In many programming languages, underscores are used to separate words, which is called snake case (i.e.
snake_case). This is especially true in Python, which can use underscores to separate module names, function names, and variable names. You've probably encountered this format in other areas as well, like in filenames.
Regardless of where you see this, you may need to convert these underscores to spaces in your code. We'll see how to do that here.
The simplest way to achieve this is to use the string's
replace(substr, new_str) method, which takes a substring as an argument, as well as the new string to replace it with.
For our use-case, we want to replace underscores with spaces, which looks like this:
"hello_world" underscore_str.replace("_", " ") 'hello world'underscore_str =
Note that the
replace method returns a new string, rather than modifying the original. So it does not make the change in place. In order to change the string stored in our variable,
underscore_str, we need to re-assign it:
"hello_world" underscore_str = underscore_str.replace("_", " ") underscore_str 'hello world'underscore_str =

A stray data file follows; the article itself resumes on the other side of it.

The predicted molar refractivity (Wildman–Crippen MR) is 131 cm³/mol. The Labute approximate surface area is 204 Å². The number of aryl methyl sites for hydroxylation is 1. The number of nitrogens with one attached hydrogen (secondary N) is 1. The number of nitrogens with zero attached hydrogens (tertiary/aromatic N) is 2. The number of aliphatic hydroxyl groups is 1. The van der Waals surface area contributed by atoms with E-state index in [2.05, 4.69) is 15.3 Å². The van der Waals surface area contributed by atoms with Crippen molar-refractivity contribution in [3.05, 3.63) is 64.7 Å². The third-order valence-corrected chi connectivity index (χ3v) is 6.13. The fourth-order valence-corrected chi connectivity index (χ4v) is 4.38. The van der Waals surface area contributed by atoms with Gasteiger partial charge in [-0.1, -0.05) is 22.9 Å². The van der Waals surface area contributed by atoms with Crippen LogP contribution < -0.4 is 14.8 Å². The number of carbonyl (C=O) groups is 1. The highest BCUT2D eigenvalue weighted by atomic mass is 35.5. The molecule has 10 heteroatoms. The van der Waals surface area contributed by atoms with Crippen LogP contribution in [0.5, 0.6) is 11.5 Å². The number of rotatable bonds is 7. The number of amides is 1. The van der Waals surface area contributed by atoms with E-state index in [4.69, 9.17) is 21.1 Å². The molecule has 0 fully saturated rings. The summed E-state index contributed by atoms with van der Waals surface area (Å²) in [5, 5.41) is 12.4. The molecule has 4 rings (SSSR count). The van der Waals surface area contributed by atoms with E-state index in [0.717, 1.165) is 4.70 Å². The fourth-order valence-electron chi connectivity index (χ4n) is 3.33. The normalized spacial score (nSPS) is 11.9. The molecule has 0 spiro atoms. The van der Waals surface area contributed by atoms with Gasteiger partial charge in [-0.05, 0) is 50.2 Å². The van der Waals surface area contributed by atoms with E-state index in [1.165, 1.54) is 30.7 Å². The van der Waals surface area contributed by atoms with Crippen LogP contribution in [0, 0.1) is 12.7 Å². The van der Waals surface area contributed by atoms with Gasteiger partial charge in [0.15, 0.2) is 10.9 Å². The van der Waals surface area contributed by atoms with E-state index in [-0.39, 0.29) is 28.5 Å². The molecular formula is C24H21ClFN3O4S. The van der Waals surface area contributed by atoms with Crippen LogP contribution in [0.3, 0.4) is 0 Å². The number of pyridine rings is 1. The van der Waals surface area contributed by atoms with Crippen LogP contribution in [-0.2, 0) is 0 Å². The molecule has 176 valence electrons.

Split and Join
Another way to replace all underscores with spaces is to use the string's
split method works by splitting the string into a list of substrings, where each substring was separated by the given substring. The
join method is called on a list of strings and joins them together into a single string, separating them with the given separator string.
Here you can see how the
split method creates a list out of the given string:
"hello_world" underscore_str.split("_") ['hello', 'world']underscore_str =
And here is how the
join method joins the list of strings back into a single string:
'hello', 'world'].join(" ") 'hello world'[
And finally, putting it all together:
"hello_world" underscore_str.split("_").join(" ") 'hello world'underscore_str =
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